|Date(s):||July 1, 1863 to July 3, 1863|
|Tag(s):||Crime/Violence, Civil War|
|Course:||“Civil War and Reconstruction,” Juniata College|
In an effort to take revenge on the North, the ninth regiment of Alabama volunteers burned the Culp home in Gettysburg, Pennsylvania, during the Gettysburg campaign. The reasons for this destruction are dictated by the volunteers, as after they burnt the Culp home they left a short, crudely handwritten note to the owners of the property. The note clearly indicates the intentions of the Confederate soldiers, as they wrote, “Mr. Culp your house tore up purtty [sic] bad but we will do it A good deal more. Quit burnig [sic] up our houses turning woman and children Out of doors.” Alabama soldiers burned the Culp home in retaliation for the destruction they had observed or heard of the Union soldiers doing in the South.
The Alabama volunteers also sought to give the Culps, as well as other Northerners a warning. This can be observed not only in the threat to destroy the Culp property to a greater extent, but also through the signature of the letter. The Confederates signed the letter with the statement, “Remember this when you see 9th Regiment of Alabama Volunteers.” In other words, remember the destruction caused to your farm when you see this unit, or any unit of the Confederacy.
The destruction of the Culp home can be seen as an act of retribution for the destruction brought on the South during the Civil War and an effort to take revenge for the aggression of the North. One of the many motivations in fighting the Civil War exhibited by Confederate soldiers was defending their home land from Yankee aggression. As stated by scholar, James McPherson in The Battle Cry of Freedom: The Civil War Era, Southerners felt the need to fight to protect their home from the Yankee soldiers who they viewed as vandals and thieves who would steal their slaves, and take their women. As the South became the main battle ground of the Civil War, this sentiment grew more intense. Further, the South experienced the most amount of destruction, as discussed by scholar Carl Degler.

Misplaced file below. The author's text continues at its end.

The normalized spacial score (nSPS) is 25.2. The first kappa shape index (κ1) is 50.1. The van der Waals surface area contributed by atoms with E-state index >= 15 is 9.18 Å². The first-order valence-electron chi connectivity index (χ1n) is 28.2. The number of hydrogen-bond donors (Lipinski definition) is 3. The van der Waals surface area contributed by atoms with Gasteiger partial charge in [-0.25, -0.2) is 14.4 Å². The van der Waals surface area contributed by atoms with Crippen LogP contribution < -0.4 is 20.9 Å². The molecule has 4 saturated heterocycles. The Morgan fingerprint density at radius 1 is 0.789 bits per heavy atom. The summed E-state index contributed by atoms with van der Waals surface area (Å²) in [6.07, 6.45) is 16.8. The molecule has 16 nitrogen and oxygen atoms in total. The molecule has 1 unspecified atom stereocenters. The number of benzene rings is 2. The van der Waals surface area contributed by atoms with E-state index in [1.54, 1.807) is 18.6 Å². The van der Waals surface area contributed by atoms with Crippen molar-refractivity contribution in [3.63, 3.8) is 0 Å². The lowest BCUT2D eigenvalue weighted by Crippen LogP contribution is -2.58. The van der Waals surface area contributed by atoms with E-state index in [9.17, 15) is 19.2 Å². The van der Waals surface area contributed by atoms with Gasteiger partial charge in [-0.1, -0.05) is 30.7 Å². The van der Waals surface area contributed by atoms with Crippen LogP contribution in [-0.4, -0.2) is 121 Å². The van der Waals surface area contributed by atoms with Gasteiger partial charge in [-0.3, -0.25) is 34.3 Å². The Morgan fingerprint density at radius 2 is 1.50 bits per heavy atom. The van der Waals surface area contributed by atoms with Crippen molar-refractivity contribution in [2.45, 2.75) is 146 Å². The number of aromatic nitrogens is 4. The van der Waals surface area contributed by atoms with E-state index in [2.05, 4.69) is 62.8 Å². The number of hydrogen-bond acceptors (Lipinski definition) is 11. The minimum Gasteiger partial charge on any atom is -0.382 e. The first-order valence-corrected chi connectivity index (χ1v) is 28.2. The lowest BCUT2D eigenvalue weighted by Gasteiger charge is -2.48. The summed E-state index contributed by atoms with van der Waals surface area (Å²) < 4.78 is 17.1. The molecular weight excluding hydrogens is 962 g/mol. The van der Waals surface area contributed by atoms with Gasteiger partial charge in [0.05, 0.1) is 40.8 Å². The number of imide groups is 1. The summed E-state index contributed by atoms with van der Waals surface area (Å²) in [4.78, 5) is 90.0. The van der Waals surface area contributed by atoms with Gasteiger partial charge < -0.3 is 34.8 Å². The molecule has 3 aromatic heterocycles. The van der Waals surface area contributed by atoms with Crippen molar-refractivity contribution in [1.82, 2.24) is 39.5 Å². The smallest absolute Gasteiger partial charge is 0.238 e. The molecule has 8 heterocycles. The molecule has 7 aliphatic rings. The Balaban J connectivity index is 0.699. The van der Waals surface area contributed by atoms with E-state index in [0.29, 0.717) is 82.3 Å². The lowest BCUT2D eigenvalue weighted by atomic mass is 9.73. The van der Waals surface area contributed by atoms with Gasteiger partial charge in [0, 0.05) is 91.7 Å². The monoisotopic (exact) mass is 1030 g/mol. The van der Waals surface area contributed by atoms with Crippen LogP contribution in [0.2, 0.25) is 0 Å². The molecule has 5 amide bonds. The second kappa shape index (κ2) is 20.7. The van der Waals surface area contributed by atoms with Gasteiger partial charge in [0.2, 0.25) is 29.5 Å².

While the Union may have inflicted great damage on Southern property, General Robert E. Lee had ordered his men refrain from doing the same to the Union in Pennsylvania, in order to show that they possessed stronger moral character than the Union soldiers. Regardless of these orders, ruin was still brought to the town of Chambersburg, Pennsylvania through the burning of Thaddeus Steven’s iron works, and the destruction of railroad property as discussed by McPherson. Money and other items were also stolen from York, as well as other towns in south-central Pennsylvania.
While great destruction occurred in the South prior to the battle of Gettysburg, the South had yet to see the worst of the havoc the Union would wreck on it. Sherman’s March to the Sea, inflicted the greatest damage on the South, as the Union soldiers worked to destroy the South and hasten to victory.